PESCO: Ahead of the strategic review

16-09-2020

Permanent structured cooperation (PESCO) was launched in December 2017 with the participation of 25 EU Member States. It operates on the basis of concrete projects and binding commitments, several of which are geared towards strengthening the EU defence sector. PESCO members are committed to increasing national defence budgets and defence investment expenditure, and to investing more in defence research and technology. In addition, they have pledged to develop and provide 'strategically relevant' ...

Permanent structured cooperation (PESCO) was launched in December 2017 with the participation of 25 EU Member States. It operates on the basis of concrete projects and binding commitments, several of which are geared towards strengthening the EU defence sector. PESCO members are committed to increasing national defence budgets and defence investment expenditure, and to investing more in defence research and technology. In addition, they have pledged to develop and provide 'strategically relevant' defence capabilities and to act jointly and make use of the financial and practical support provided by the European Defence Fund. Finally, they are committed to contributing to projects that boost the European defence industry and the European defence technological and industrial base. Discussions on long-awaited rules on third-country participation in PESCO projects are ongoing in September 2020. A strategic review of PESCO should take place by the end of 2020. The review will assess PESCO's strengths and weaknesses and it is expected to provide new information aimed at improving the implementation and development of new EU defence capabilities and capacities through PESCO. Critics argue that the end goal of PESCO projects has still to be contextualised within the wider debate on an EU strategic culture and a concrete vision about the ambition of EU security and defence policy. They also emphasise the need to align PESCO priorities with those identified by parallel EU defence initiatives, as well as with the capability needs of the EU. The European Parliament is expected to vote on a resolution on PESCO in October 2020.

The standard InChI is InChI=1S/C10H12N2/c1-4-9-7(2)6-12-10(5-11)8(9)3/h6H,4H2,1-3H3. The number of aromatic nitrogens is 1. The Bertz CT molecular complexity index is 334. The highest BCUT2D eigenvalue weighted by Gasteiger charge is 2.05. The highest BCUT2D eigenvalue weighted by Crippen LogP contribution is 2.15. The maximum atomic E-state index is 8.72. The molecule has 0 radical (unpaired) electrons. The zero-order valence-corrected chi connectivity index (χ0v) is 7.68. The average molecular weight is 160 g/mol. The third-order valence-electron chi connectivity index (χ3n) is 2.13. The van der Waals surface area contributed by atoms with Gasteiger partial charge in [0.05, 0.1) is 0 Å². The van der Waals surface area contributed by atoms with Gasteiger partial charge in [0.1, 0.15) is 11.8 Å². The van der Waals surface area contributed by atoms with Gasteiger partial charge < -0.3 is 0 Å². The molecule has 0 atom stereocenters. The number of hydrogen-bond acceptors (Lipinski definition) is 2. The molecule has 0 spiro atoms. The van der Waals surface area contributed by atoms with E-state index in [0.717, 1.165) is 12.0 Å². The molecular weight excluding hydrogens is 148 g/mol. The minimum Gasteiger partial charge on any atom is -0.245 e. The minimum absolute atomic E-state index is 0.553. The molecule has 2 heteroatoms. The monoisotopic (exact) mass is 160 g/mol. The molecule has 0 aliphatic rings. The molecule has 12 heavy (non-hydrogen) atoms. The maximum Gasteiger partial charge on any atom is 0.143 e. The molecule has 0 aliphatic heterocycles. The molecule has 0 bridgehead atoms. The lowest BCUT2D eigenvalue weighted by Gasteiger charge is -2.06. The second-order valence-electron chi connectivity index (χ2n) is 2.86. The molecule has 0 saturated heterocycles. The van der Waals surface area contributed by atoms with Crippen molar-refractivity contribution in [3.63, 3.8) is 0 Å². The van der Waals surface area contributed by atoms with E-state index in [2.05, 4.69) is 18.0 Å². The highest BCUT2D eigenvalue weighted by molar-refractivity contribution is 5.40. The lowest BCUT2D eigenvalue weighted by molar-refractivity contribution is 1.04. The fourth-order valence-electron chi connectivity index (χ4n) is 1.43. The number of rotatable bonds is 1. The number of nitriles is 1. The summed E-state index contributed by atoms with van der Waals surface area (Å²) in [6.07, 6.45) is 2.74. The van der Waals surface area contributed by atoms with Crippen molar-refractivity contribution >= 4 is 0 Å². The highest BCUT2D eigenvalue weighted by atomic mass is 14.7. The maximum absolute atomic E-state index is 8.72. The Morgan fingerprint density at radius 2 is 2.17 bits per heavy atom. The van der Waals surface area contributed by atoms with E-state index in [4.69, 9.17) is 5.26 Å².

NATO’s response in the fight against coronavirus

10-06-2020

The North Atlantic Treaty Organization (NATO) might not be the first organisation that comes to mind for fighting pandemics. As the coronavirus crisis hit the world indiscriminately, NATO was fast to react, and used all the instruments in its toolbox to assist Allied countries and partners. From coordinating the transport of medicines and supplies, to launching scientific programmes to study the virus, NATO has again proven its value in times of crisis. Close European Union (EU) and NATO coordination ...

The North Atlantic Treaty Organization (NATO) might not be the first organisation that comes to mind for fighting pandemics. As the coronavirus crisis hit the world indiscriminately, NATO was fast to react, and used all the instruments in its toolbox to assist Allied countries and partners. From coordinating the transport of medicines and supplies, to launching scientific programmes to study the virus, NATO has again proven its value in times of crisis. Close European Union (EU) and NATO coordination during the crisis was equally helpful in ensuring a coherent, civil-military approach.

Understanding the EU's approach to cyber diplomacy and cyber defence

28-05-2020

Despite its expertise in cyber public awareness campaigns, research and development, and educational programmes, the EU is still subject to constant cyber attacks. The EU's response to a sophisticated cyber threat spectrum is comprehensive, but perhaps the most European aspect of its toolbox is cyber diplomacy. Cyber diplomacy aims to secure multilateral agreements on cyber norms, responsible state and non-state behaviour in cyberspace, and effective global digital governance. The goal is to create ...